On Wednesday, I complained about how San Francisco 49ers defensive end Arik Armstead was snubbed from the Pro Bowl. Whether you use traditional stats, advanced stats, common sense, or your eyeballs, Armstead should have made it. Armstead told reporters he’s not mad, but he also tweeted twice about it.

The man responsible for keeping Armstead around was praised recently. Tom Pelissero of NFL Network puts together an annual in-season award list. Here are his criteria:

My annual early awards survey this year was completed by high-ranking executives in personnel from 24 NFL teams, including 13 general managers. All 24 individuals participated on the condition of anonymity for competitive reasons and to provide an honest assessment.

Pelissero has everything from the MVP to Coach of the Year. Speaking of, Kyle Shanahan came in third with five votes. He lost to Buffalo’s Sean McDermott, who received seven, and Baltimore’s John Harbaugh, who received 5.5 votes. One of the executive’s reasons for voting for McDermott was that “he’s doing it with a young quarterback.

San Francisco’s first-round pick is your hypothetical Defensive Rookie of the Year in this exercise:

Defensive Rookie of the Year: Nick Bosa, DE, San Francisco 49ers

The No. 2 overall pick has nine sacks — including seven in his first seven NFL games — and was the clear winner with 18 votes. “It’s him or (Jaguars DE Josh) Allen,” one GM said. “I look at team success, too. If [the 49ers] don’t have that D-line, I don’t think they’re doing the things they’re doing.” Allen, who has 10 sacks, and Steelers LB Devin Bush got three votes each.

Allen has quietly been tremendous this season. Bosa having seven sacks in seven games, wasn’t going to be sustainable. While his numbers have cooled down statistically, Bosa’s play hasn’t. The early sacks, the “flag plant” against Cleveland, and the interception against Carolina are all signatures to one of the better rookie seasons from a pass rusher that we’ve seen in some time. Even as Bosa’s snaps rise due to injuries along the defensive line, he continues to play at a ridiculously high level. It shouldn’t take long before he’s being discussed as the Defensive Player of the Year.

Executive of the year

This time last year, many of you probably wanted everyone fired. From John Lynch to Robert Saleh. Things weren’t working for one reason or another, and it was time for a change. Fast forward a year later, and the 49ers have a chance to lock down the top seed in the NFC. Lynch has taken risks during his tenure as a general manager for San Francisco. Like anyone else in charge of personnel for an NFL team, there is plenty of reason to be critical. As we’ve seen with the Browns this season, it’s not just about lumping a bunch of talent on your roster, rolling the ball out, and expecting to win. So much more goes into being a general manager. In this case, Lynch was voted the executive of the year:

Executive of the Year: John Lynch, San Francisco 49ers

Fitting that the two teams tied atop the NFC West would run neck-and-neck for this award, with Lynch (eight votes) edging out Seahawks GM John Schneider (seven). Lynch, the longtime NFL safety hired out of the FOX broadcast booth in January 2017, is seeing the dividends of a three-year rebuild in concert with Shanahan. “They built the right way — D-line, O-line,” another NFC executive said. “I know they inherited (Arik) Armstead and (DeForest) Buckner, [but they hit] on Bosa. Had some sneaky UFA signings with the corner from Seattle (Richard Sherman last year). They traded for (WR) Emmanuel Sanders, it helped. They’ve done a nice job collectively, him and Shanahan, getting players that fit Shanahan’s scheme and then getting players that fit what they want to do on defense.”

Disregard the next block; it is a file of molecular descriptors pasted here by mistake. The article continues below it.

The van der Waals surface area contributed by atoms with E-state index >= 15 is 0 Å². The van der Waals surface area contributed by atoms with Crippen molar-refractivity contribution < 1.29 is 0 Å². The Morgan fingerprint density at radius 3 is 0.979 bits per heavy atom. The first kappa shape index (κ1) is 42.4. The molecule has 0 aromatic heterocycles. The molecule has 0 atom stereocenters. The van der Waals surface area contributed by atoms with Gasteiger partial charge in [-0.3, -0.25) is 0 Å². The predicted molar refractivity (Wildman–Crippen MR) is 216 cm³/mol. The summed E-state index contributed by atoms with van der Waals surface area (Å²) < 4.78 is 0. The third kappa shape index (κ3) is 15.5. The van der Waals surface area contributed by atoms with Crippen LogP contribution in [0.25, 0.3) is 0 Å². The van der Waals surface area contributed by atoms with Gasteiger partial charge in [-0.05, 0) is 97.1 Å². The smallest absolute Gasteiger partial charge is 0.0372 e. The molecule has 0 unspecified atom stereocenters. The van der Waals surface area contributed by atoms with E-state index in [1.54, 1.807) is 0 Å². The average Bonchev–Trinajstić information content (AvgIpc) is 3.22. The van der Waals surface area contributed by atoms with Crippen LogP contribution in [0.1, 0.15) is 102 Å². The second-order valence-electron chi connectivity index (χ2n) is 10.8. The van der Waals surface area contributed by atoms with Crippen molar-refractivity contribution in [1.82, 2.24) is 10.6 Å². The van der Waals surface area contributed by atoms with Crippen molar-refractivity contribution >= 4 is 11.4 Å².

Schneider has a Super Bowl championship under his belt and remains as aggressive as any NFL decision-maker, with recent trades for DE Jadeveon Clowney(in exchange for two fungible players and a third-round pick, with Houston paying part of Clowney’s salary) and S Quandre Diggs (for a flip of late-round picks) buoying another title push. “He does a great job every year,” an NFC executive said of Schneider, who’s in his 10th season, “but they retooled that entire defense, picked up Clowney for a song, cobbled together a professional offensive line — still not great, but it’s good for what they do. He got the quarterback re-signed. And the fact that they took zero draft capital and turned it into a lot of draft capital last [April], too.”

Bills GM Brandon Beane came in third with four votes. Baltimore’s Eric DeCosta got two, while Pittsburgh’s Kevin Colbert, Minnesota’s Rick Spielman and Green Bay’s Brian Gutekunst received one each.

You do forget that it wasn’t long ago Lynch was in the broadcast booth. Lynch’s most underrated move may have been acquiring Laken Tomlinson for a fifth-round pick. One thing that you have to have in this league to win is a quarterback. Lynch tried to trade for Tom Brady, that didn’t work, so he traded for his backup. We don’t have to get into whether Jimmy Garoppolo is a franchise quarterback or not. He wins, and knowing the NFL is a bottom-line business, that’s all that matters. Jimmy G is 11-3 this year and 19-5 during his career as a starter. Aside from that, Lynch has been aggressive. Signing Kwon Alexander, trading for Dee Ford, moving up and down the draft. He hasn’t been shy at all, and it’s paid off. Kudos to you, John. Hopefully, this isn’t the last time the 49ers beat the Seahawks this year.